Find moral solutions
As the snow flies on a Sunday evening, as an ornate dinner perfumes the house, and the iPod sets a mood of comfortable buzz, it’s hard to imagine that it’s too late for anything. But this newspaper will be on the stands the day before Thanksgiving Day, and on Thanksgiving and on coming days, many, many people in Reno will have little to be thankful for. They’re homeless.
Let’s back up for a moment to the Reno City Council’s Nov. 17 discussion of an ordinance amending Reno Municipal Code, “Public Peace, Safety and Morals,” making sitting or lying down on public sidewalks between Keystone and Wells avenues under certain circumstances a misdemeanor offense.
That’s right. Eight days before Thanksgiving Day, our City Council, fortunate souls one and all, had the audacity to threaten our city’s least fortunate people with fines and jail for sleeping on sidewalks, where their numbers make a dire situation a little safer. The City Council, of course, took the day before Thanksgiving off. All’s right with their world, and they’re good, moral people who don’t have to worry where their next meal is coming from. Their slumber won’t be bothered by thoughts of people who have no better options than to sleep on sidewalks.
Or maybe that’s unfair. Maybe our City Council members are really worried about those people who sleep in groups on sidewalks near downtown. Of course, Record Street is where this City Council put the low-income services—because this location wasn’t too close to downtown. Still, the Council will probably vote on Dec. 1 to make these poor people’s lives a little worse, a little less safe, by redefining what is meant by “downtown.”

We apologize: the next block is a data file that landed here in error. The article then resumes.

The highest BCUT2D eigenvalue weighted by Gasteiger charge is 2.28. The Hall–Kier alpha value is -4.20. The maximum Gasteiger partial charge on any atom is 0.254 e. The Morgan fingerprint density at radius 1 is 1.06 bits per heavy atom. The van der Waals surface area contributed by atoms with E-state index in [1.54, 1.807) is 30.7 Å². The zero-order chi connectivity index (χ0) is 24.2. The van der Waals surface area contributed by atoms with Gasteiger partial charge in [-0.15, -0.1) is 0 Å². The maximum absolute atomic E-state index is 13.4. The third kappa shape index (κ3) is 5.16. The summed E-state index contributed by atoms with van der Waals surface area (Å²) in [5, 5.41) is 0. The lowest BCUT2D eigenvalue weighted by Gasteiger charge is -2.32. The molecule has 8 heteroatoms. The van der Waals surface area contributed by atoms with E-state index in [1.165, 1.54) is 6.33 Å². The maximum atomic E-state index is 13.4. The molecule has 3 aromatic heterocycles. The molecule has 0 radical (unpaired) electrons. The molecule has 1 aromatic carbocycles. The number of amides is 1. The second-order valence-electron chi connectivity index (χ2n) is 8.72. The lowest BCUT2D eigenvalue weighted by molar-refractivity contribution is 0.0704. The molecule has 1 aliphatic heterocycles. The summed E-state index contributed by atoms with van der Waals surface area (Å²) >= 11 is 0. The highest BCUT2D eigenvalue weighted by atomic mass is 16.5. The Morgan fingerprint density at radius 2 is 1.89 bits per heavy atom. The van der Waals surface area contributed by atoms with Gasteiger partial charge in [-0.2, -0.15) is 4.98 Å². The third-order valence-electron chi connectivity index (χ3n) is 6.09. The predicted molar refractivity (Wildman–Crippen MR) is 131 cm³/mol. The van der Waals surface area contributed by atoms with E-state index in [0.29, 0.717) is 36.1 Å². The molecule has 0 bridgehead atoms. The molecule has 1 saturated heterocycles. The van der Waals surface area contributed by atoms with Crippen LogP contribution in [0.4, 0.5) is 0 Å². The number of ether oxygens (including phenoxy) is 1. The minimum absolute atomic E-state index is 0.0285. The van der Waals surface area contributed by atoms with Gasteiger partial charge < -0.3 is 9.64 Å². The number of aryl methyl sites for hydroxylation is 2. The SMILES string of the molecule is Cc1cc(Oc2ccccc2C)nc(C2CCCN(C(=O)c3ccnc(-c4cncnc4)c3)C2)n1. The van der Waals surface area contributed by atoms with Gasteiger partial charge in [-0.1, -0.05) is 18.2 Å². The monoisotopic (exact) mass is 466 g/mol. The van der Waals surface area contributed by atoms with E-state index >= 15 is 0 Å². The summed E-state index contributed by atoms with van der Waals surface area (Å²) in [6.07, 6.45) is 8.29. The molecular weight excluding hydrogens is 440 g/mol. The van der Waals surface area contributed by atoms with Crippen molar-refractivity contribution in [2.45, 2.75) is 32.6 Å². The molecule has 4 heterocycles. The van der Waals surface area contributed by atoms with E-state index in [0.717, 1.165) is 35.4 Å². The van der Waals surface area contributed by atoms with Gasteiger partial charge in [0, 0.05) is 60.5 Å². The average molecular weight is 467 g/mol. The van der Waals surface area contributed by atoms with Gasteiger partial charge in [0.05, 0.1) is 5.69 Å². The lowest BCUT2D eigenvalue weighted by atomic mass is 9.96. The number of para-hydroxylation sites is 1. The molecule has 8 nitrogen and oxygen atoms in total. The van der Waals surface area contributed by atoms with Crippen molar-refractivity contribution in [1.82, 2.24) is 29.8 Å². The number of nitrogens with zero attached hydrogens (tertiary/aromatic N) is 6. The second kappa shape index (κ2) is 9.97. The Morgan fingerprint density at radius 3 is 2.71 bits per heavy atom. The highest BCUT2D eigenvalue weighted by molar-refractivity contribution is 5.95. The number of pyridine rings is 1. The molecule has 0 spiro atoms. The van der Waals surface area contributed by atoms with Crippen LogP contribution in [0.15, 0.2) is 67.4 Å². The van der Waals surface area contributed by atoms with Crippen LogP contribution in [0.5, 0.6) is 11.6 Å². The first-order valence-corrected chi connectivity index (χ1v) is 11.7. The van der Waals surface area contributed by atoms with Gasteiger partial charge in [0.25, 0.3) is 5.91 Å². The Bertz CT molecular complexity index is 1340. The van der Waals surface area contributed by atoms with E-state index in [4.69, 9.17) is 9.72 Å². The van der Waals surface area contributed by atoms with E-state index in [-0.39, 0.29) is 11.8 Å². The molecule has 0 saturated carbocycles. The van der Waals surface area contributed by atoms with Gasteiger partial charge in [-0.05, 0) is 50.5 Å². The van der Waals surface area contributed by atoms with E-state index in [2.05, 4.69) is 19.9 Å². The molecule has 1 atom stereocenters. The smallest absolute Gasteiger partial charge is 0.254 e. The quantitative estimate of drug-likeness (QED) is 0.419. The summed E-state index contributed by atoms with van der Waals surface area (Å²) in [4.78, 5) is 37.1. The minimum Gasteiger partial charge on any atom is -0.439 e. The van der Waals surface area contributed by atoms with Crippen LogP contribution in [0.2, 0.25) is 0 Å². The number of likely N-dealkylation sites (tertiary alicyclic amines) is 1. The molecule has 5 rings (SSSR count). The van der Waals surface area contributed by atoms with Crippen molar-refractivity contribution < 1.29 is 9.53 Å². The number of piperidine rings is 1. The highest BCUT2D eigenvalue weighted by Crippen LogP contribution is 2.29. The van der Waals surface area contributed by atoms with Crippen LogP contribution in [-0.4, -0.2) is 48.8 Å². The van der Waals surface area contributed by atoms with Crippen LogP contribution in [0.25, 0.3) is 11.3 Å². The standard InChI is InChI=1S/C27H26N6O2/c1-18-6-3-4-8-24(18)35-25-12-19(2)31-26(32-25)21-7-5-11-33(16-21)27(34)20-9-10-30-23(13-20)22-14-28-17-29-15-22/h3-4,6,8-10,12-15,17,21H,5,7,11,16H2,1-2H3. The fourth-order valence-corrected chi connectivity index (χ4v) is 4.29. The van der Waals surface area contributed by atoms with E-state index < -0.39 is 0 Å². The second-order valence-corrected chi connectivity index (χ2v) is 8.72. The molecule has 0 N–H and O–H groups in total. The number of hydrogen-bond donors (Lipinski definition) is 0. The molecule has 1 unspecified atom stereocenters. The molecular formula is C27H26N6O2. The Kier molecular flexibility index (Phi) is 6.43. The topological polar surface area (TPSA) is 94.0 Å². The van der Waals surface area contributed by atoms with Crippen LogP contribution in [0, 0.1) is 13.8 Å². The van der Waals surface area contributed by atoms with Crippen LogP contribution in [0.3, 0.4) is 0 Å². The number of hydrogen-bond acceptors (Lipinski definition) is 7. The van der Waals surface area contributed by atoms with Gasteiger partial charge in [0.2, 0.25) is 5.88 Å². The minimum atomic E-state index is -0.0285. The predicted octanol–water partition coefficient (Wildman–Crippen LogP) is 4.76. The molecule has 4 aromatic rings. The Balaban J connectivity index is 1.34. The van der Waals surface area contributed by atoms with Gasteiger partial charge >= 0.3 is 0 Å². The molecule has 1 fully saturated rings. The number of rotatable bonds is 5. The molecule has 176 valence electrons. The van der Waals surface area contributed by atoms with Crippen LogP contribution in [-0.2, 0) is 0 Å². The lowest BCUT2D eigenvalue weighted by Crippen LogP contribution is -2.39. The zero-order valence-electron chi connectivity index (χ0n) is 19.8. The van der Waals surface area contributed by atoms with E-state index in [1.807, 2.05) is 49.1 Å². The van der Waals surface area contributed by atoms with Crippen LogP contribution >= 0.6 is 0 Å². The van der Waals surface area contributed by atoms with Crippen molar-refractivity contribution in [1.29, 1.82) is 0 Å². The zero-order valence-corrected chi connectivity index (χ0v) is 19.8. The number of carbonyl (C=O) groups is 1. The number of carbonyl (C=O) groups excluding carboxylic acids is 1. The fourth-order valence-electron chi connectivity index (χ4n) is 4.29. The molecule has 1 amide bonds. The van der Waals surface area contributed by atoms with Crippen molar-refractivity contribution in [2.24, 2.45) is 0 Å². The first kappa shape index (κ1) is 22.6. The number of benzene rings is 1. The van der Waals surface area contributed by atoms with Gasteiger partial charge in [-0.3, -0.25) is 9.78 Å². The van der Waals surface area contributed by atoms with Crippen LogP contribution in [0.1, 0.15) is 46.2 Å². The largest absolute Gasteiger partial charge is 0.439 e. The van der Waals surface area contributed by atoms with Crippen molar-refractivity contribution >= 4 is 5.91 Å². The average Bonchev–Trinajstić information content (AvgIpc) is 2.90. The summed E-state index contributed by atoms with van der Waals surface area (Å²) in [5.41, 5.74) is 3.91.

So let’s talk a little about public morals. Apparently, we elected the City Council to administer the public morals, as evidenced by the municipal code. Few want to see homeless people sleeping on sidewalks. And, except for some business owners and tourism officials, this is not because they offend our sense of aesthetics, but because it offends our sense of morality: This is not the way human beings in the United States of America should have to live.
We also elected our City Council to find solutions. It’s their moral responsibility to find solutions. Well, in a moral world, when people have to sleep on sidewalks because there’s nowhere else to go, the people charged with protecting the public peace, safety and morals find better places for them.
We, the taxpayers, are owners of many square feet in the city of Reno, including the sidewalks. There are many places that are not sidewalks where poor people could sleep. How about inside that closed downtown bus station? How about any of those empty offices in City Hall? How about under that overhang at East Plaza Street at the Bowling Stadium?
It’s too late for the poorest among us to have a place off the sidewalks to sleep on Thanksgiving, but maybe if the Reno City Council develops a sense of morality to replace its misplaced sense of propriety, those aesthetically challenging poor people may have safer places to sleep, those scandalized business owners may find some relief, and the Reno City Council may be able to fulfill its moral duties.